Ukrainian wedding traditions
Ukrainian wedding is the traditional marriage ceremony in Ukrainian culture, both in Ukraine and in the Ukrainian diaspora. The traditional Ukrainian wedding featured a rich assortment of folk music and singing, dancing, and visual art, with rituals dating back to the pre-Christian era. Over time, the ancient pagan traditions and symbols were integrated into Christian ones.
Traditional wedding rituals
Ivan Kupala Day – On the eve of the celebration of Ivan Kupala Day village folks would roam through the forests in search of paporot flower, an elusive and magical flower that brings great wealth. Unmarried women, wearing a Ukrainian wreath, would be the first to enter the forest. They are followed by young men. If the couple comes out with the young man wearing the girl's wreath, they are engaged to be married.
Paying the ransom – The groom must go to the bride's parents' house and offer a ransom to get his bride. The bridesmaids protect the bride from getting "stolen" without a ransom. First, the groom offers something valuable, usually money or jewellery for the bride. The parents of the bride bring out a woman or man dressed as the bride and covered with a veil, so the groom can't see her face. When the groom realizes that it is not his bride, he asks for his true love, and the family demands a bigger ransom because she is valuable. Once the ransom is negotiated, the bride's family offers the bride to the groom.
If the bride's parents meet the bridegroom at the door with a pumpkin, it means that his offer of marriage was not accepted by either the bride or by her family, and the pumpkin is something for him to carry, so that he doesn't leave empty-handed.
Blahoslovennia - This is a ritual blessing of the bride and groom by their parents. It usually takes place shortly before the wedding ceremony. The bride and bridegroom at their own homes with their parents and grandparents perform this ritual. When the bridegroom arrives at the bride's house, after he has paid ransom for his bride, the bride and bridegroom perform this ritual together, in front of both of their parents. In the combined blessing ceremony, the elder (starosta) first asks the couple's parents to sit on benches. Once seated, a long embroidered cloth, rushnyk is placed on their lap, and everyone is given a loaf of wedding bread. The starosta recites a ceremonial text such as the following: "As these two children stand before their own mother, before their own father, before their uncles, before their godparents; maybe they did not listen to one of you, I ask you to forgive them and bless them." In Ukrainian, the word proschannia is used to describe forgiving someone of their offenses as well as bidding them farewell. Then the family members repeat "Bih sviatyi" (May Holy God forgive and bless you) three times. The couple then bows to their parents and kisses their faces, hands, and feet. This blessing is performed three times. This ritual symbolizes forgiveness for any sins, and a blessing of the marriage from the parents.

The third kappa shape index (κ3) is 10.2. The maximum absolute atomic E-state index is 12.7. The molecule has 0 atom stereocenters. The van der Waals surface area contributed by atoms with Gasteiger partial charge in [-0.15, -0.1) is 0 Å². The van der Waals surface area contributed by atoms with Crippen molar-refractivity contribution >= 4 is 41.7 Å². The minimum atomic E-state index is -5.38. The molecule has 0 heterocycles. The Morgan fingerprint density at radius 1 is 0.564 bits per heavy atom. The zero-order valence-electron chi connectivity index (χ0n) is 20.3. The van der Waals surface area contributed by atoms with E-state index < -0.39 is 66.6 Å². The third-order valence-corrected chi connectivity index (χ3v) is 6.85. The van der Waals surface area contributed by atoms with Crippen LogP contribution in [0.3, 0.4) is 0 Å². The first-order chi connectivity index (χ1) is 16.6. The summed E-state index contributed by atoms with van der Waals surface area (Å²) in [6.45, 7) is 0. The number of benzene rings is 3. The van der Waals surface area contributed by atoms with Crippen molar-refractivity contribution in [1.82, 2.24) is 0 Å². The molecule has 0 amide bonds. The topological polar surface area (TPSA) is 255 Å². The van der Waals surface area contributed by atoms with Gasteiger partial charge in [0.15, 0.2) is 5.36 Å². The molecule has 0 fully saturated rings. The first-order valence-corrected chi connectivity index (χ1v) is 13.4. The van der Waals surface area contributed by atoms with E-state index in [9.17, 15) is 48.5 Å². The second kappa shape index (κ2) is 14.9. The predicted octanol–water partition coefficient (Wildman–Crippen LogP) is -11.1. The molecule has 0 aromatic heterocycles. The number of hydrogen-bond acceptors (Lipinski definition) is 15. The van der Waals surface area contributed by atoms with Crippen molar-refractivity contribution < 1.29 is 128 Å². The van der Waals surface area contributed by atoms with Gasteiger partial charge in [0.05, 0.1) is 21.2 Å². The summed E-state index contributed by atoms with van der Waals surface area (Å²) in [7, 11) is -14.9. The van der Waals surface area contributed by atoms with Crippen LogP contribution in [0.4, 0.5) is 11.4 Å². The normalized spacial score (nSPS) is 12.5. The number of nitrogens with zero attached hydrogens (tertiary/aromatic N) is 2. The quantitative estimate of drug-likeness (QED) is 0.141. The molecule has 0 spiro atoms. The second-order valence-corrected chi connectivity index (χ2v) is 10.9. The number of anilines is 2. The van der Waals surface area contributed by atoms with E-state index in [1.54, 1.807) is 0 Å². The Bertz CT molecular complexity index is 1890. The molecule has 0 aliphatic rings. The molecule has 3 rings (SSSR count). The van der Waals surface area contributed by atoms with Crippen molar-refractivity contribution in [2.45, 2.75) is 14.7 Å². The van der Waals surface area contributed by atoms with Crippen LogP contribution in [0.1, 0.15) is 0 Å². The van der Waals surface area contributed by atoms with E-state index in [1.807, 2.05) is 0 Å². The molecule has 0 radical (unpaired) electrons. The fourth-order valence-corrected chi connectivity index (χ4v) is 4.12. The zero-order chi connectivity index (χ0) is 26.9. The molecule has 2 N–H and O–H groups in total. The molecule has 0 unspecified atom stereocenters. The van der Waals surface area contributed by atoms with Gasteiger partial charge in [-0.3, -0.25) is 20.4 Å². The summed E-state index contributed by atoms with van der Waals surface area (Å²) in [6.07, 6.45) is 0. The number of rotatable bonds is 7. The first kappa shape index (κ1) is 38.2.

The couple steps up on a rushnyk before they take their vows. Traditionally, the one who steps on the towel first, will have the final say throughout their marriage.
During the crowning ceremony in a traditional wedding the bride's vinok is replaced by an ochipok and namitka that covers her hair and signifies that she is now married. The groom is also crowned with a hat, symbolic of him accepting responsibility as a man.
The wedding celebration can last days and sometimes weeks, with dancing, singing, long toasts, and a feast that includes the entire community.